Green Card for a Haitian Refugee
Under the Haitian Refugee Immigration Fairness Act (HRIFA), enacted by Congress on October 21, 1998, certain nationals of Haiti who had been residing in the United States could become permanent residents (get a green card). Principal applicants wishing to apply for permanent residence under HRIFA had until March 31, 2000 to file for adjustment of status.
Although the filing period has closed for principal applicants, dependents of the principal filer may continue to apply for a green card under the HRIFA provisions.
You may be eligible to get a green card through the HRIFA provisions if you:
Eligibility as “Spouse” of HRIFA Principal Applicant
You may qualify as a dependent applicant if you meet the eligibility criteria above and you are the spouse of a principal applicant. Your relationship to the principal applicant must have been created prior to the date on which the principal applicant becomes or became a permanent resident.
Eligibility as “Child” of HRIFA Principal Applicant
You may qualify as a dependant applicant if you meet the eligibility criteria above and you are the “child” of a principal applicant. You must be unmarried and under the age of 21 in order to qualify as the principal applicant’s “child.” Your relationship to the principal applicant must have been created prior to the date on which the principal applicant becomes a permanent resident.
Please also be aware that you will become ineligible for permanent residence as the “child” of a principal applicant if your case is not decided before your 21st birthday. If you are approaching your 21st birthday, please file your Application for Adjustment of Status, Form I-485, as soon as possible and write “expedite” on your mailing envelope and application form.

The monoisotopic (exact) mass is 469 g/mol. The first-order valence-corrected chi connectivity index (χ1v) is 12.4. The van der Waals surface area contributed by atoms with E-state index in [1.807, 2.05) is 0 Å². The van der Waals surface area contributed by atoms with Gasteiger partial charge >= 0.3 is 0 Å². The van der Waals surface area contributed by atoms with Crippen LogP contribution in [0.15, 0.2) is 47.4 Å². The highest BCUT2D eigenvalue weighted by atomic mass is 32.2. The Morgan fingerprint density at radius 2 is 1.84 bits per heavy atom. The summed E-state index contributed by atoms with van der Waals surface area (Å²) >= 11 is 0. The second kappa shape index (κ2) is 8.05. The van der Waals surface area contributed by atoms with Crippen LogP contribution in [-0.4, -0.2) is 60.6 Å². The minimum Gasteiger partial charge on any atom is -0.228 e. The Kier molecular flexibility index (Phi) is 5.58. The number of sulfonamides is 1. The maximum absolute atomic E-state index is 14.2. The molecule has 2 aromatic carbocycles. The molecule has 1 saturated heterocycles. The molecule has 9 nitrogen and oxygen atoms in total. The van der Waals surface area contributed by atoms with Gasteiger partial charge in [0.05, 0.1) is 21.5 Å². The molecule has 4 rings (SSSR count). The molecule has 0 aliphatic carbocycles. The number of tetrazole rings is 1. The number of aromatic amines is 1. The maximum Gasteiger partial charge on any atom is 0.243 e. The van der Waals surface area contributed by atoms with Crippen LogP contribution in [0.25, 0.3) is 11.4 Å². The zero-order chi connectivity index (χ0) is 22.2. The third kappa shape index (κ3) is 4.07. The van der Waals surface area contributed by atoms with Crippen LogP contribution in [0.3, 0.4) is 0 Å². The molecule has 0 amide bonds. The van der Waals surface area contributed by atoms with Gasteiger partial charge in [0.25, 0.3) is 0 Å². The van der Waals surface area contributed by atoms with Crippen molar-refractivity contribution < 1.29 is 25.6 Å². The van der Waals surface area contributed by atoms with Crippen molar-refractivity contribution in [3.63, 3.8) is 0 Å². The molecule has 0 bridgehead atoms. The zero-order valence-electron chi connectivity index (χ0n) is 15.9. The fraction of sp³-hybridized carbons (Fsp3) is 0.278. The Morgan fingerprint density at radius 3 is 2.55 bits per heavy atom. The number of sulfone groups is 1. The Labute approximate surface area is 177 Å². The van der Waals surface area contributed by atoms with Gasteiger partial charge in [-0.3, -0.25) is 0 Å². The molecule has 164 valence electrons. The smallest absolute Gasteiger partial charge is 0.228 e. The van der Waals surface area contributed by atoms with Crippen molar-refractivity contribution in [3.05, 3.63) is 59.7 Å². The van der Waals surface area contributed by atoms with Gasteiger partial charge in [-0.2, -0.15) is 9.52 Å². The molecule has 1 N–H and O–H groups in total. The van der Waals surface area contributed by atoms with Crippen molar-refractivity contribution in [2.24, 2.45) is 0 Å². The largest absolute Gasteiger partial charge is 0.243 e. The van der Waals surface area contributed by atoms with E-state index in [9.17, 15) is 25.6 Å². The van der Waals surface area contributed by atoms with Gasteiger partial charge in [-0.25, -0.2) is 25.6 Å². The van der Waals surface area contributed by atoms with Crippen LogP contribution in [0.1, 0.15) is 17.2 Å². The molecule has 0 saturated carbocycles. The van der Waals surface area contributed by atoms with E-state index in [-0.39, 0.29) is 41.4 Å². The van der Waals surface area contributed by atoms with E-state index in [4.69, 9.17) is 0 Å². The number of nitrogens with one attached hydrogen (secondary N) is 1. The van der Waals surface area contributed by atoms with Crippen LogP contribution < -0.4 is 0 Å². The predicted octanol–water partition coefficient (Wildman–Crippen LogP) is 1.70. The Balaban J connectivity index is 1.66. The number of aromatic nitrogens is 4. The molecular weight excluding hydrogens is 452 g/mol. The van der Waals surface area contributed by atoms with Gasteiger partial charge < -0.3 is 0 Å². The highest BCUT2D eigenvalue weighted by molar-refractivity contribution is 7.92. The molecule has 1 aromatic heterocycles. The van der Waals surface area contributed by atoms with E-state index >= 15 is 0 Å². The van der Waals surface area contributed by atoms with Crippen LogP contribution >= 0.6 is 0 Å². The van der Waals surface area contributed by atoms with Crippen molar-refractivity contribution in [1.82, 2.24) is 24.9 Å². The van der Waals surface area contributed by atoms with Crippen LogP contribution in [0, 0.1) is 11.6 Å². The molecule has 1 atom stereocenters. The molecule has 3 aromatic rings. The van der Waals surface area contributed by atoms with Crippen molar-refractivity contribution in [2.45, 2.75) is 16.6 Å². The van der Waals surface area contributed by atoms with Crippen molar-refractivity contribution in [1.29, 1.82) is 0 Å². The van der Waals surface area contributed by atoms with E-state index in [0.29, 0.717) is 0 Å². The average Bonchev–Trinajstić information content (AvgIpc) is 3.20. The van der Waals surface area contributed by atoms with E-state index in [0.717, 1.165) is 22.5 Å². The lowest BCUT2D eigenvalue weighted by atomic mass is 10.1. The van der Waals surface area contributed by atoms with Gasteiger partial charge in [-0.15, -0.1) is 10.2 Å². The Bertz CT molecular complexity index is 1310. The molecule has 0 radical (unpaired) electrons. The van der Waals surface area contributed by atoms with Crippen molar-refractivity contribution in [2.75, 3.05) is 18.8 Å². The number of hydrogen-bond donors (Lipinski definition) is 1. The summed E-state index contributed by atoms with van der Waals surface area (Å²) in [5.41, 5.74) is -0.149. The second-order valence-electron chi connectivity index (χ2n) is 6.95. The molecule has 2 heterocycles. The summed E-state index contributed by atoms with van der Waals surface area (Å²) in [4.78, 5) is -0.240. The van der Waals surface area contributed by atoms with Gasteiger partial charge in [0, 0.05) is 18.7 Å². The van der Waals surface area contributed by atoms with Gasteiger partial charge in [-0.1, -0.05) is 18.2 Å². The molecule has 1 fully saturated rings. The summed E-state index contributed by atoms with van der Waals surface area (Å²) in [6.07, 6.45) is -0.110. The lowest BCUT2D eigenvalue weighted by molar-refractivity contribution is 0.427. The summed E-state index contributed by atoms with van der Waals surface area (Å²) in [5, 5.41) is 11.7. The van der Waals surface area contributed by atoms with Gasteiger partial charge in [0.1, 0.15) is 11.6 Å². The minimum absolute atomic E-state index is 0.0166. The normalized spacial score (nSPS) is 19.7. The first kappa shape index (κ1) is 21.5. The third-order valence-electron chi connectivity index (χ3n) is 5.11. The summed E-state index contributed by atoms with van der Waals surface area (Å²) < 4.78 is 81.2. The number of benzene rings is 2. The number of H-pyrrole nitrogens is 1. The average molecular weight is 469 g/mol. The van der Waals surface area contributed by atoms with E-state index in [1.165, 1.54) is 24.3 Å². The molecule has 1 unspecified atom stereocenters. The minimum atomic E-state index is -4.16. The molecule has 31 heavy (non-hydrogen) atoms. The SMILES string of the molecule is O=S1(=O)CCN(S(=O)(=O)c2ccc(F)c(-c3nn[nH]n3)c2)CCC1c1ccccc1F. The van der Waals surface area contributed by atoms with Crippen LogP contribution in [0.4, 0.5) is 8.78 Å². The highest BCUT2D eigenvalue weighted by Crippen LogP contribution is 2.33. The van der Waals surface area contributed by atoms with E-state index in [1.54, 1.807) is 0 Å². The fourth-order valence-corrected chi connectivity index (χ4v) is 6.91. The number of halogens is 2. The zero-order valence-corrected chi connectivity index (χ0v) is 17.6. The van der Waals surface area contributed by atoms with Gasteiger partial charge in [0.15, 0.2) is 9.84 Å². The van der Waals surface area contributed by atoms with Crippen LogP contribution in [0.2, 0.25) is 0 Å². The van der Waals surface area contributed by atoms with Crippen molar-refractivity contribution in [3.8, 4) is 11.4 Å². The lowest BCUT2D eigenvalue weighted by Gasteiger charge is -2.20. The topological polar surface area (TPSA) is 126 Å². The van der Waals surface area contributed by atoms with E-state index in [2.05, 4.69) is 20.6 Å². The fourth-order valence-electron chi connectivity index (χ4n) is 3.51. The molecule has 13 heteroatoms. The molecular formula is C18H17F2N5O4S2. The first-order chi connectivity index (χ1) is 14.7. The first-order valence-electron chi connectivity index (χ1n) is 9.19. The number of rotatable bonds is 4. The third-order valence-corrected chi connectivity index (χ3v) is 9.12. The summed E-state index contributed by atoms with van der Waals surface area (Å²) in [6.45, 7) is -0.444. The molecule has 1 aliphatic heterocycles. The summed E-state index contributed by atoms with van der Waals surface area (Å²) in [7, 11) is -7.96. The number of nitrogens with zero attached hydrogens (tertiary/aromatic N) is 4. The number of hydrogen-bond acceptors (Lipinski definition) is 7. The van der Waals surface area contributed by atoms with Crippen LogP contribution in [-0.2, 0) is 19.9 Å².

Eligibility as “Unmarried Son or Daughter” of HRIFA Principal Applicant
You may qualify as a dependant applicant if you meet the eligibility criteria above and you are the unmarried son or daughter (over the age of 21) of a principal applicant. To apply as the unmarried son or daughter, you must have been physically present in the United States for a continuous period beginning not later than December 1, 1995, and continuing until your adjustment application is approved. Your relationship to the principal applicant must have been created prior to the date on which the principal applicant becomes or became a permanent resident.
To apply for a green card, you will need to file Form I-485, Application to Register Permanent Residence or Adjust Status. You will need to use the HRIFA Supplement to Form I-485 Instructions, I-485 Supplement C, to help you complete the application.
Supporting Evidence for the Form I-485
The following evidence should be submitted with Form I-485:
NOTE: When completing your application for adjustment, you must check Block H in part 2 of the Form I-485 and write in whichever category is appropriate in the space provided: HRIFA Dependent – Spouse; HRIFA Dependent -Child under 21 years old; HRIFA Dependent – Unmarried son or daughter.
Work & Travel Authorization
You may request authorization to work in the United States if your Form I-485 application has been pending for more than 180 days. However, work authorization may be granted earlier if your application for adjustment of status is supported by evidence that is verified by USCIS from its records. To learn more about work authorization, including how to apply, see our Work Authorization.
You may also request travel authorization while your Form I-485 is pending. You must file a request for advance parole authorization with USCIS and have that request approved prior to travel or your Form I-485 will be considered abandoned at the time of your departure from the United States. To learn more about Travel Authorization please visit our Travel Documents page.
If you are a principal applicant filing a Request for Advance Parole, Form I-131, for a dependent child outside of the United States, please file as early as possible. The request for advance parole must be processed and the travel document issued in a sufficient amount of time to allow:
Last Reviewed/Updated: 03/22/2011